Forum: NGINX Memory Pool

2974d09ac2541e892966b762aad84943?d=identicon&s=25 nginxsantos (Guest)
on 2014-04-09 10:56
(Received via mailing list)
Nginx when it accepts a connection, it creates a memory pool for that
connection (allocating from heap). After which further memory
requirement
for that connection will be allocated from that pool. This is good.
But, why don't we pre create the memory pools depending upon the number
of
connections and use that pool. In the current approach if some
connections
are coming up going down., we will be allocating and freeing to heap
frequently.

Can someone please clarify why this has been done like this?

Posted at Nginx Forum:
http://forum.nginx.org/read.php?2,249144,249144#msg-249144
2974d09ac2541e892966b762aad84943?d=identicon&s=25 nginxsantos (Guest)
on 2014-04-09 11:46
(Received via mailing list)
Also I noticed that initially for a connection, it allocates a pool of
size
256 and if that exceeds, it goes and calls ngx_palloc_large which in
turn
calls malloc.

So, can we not allocate more in the first attempt.

Posted at Nginx Forum:
http://forum.nginx.org/read.php?2,249144,249149#msg-249149
40b4c848b8fcd63b0cb60b9d170c3a77?d=identicon&s=25 Valentin V. Bartenev (Guest)
on 2014-04-09 12:25
(Received via mailing list)
On Wednesday 09 April 2014 04:55:42 nginxsantos wrote:
> Nginx when it accepts a connection, it creates a memory pool for that
> connection (allocating from heap). After which further memory requirement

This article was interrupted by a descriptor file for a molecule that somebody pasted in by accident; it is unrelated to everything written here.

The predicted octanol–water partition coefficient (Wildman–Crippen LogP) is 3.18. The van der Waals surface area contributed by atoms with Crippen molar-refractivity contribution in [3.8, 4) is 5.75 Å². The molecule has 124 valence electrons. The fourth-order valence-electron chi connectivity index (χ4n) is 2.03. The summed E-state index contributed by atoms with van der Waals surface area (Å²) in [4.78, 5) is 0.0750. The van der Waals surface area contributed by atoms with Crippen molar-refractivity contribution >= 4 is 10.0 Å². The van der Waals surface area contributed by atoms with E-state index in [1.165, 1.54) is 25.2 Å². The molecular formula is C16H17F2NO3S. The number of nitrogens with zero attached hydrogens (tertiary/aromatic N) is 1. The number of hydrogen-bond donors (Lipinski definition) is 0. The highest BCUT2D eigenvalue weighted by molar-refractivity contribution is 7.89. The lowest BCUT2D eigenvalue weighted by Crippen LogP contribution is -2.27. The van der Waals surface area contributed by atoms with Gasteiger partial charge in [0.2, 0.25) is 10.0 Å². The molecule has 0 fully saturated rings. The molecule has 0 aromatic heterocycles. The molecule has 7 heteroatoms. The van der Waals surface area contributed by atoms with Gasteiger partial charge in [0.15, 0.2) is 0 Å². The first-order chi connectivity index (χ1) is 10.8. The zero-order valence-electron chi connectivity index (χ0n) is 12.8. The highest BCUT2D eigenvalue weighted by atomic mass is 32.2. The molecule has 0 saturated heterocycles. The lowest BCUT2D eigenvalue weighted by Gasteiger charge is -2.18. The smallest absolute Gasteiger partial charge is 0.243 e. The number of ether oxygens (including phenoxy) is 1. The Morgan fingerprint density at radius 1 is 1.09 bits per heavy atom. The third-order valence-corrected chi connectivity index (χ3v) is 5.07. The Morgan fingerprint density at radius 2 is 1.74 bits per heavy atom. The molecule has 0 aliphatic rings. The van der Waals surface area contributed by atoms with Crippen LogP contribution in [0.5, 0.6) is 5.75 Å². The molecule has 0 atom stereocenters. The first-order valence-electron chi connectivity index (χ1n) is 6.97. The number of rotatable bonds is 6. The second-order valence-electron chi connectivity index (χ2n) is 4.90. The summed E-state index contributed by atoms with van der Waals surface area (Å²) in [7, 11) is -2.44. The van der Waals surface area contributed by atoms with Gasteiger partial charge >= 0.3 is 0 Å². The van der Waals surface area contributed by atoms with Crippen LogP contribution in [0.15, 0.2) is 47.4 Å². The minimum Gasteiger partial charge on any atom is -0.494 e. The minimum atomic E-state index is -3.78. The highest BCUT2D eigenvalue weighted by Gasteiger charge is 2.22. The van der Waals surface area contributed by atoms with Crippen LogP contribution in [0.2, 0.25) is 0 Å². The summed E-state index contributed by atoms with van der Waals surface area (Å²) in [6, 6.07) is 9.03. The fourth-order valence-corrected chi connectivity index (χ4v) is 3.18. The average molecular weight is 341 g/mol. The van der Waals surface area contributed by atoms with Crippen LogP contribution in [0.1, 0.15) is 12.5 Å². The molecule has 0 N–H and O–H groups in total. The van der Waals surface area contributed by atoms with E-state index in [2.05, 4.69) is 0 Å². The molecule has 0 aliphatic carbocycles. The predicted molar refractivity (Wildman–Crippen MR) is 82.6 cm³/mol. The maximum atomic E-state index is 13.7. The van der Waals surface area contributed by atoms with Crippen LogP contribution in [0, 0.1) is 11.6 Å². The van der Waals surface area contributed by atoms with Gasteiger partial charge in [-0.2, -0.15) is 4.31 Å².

> for that connection will be allocated from that pool. This is good.
> But, why don't we pre create the memory pools depending upon the number of
> connections and use that pool. In the current approach if some connections
> are coming up going down., we will be allocating and freeing to heap
> frequently.
>
> Can someone please clarify why this has been done like this?
>

System allocators are usually smart enough to not transform every
malloc()
into syscall.

One of the main benefits provided by these pools is convenient memory
management for C program that allows to not care much about
corresponding
free() calls and memory leaks.

So usually every pool is attached to some object with a clear life
cycle,
like a request or a connection.

  wbr, Valentin V. Bartenev
2974d09ac2541e892966b762aad84943?d=identicon&s=25 nginxsantos (Guest)
on 2014-04-09 14:22
(Received via mailing list)
Thank you for the reply.

I know it is simple. But, will we not get more performance benefit if we
create the pools before hand. Say I will create a memory pool for the
connections (for example say with 4000 entries). Everytime I need one, I
will go and get it from that pool and when I free it, I will free that
to
the pool. Will not that be more efficient rather than for every
connection
and request going and allocating a pool.

I always feel the run time malloc calls are bad and for every connection
and
request are expensive when we handle thousands of connections per
seconds.

Please share your thoughts....

Thank you.
Santos

Posted at Nginx Forum:
http://forum.nginx.org/read.php?2,249144,249159#msg-249159
40b4c848b8fcd63b0cb60b9d170c3a77?d=identicon&s=25 Valentin V. Bartenev (Guest)
on 2014-04-09 16:10
(Received via mailing list)
On Wednesday 09 April 2014 08:22:10 nginxsantos wrote:
> request are expensive when we handle thousands of connections per seconds.
>
> Please share your thoughts....
>

I think performance benefits will be negligible.  There are lightweight
web
servers like Lighttpd that doesn't use memory pools and known to be
pretty
fast.

Also note, that allocation of connection pool is just a one small
allocation,
that nginx does during request processing among number of allocations of
various buffers.

  wbr, Valentin V. Bartenev
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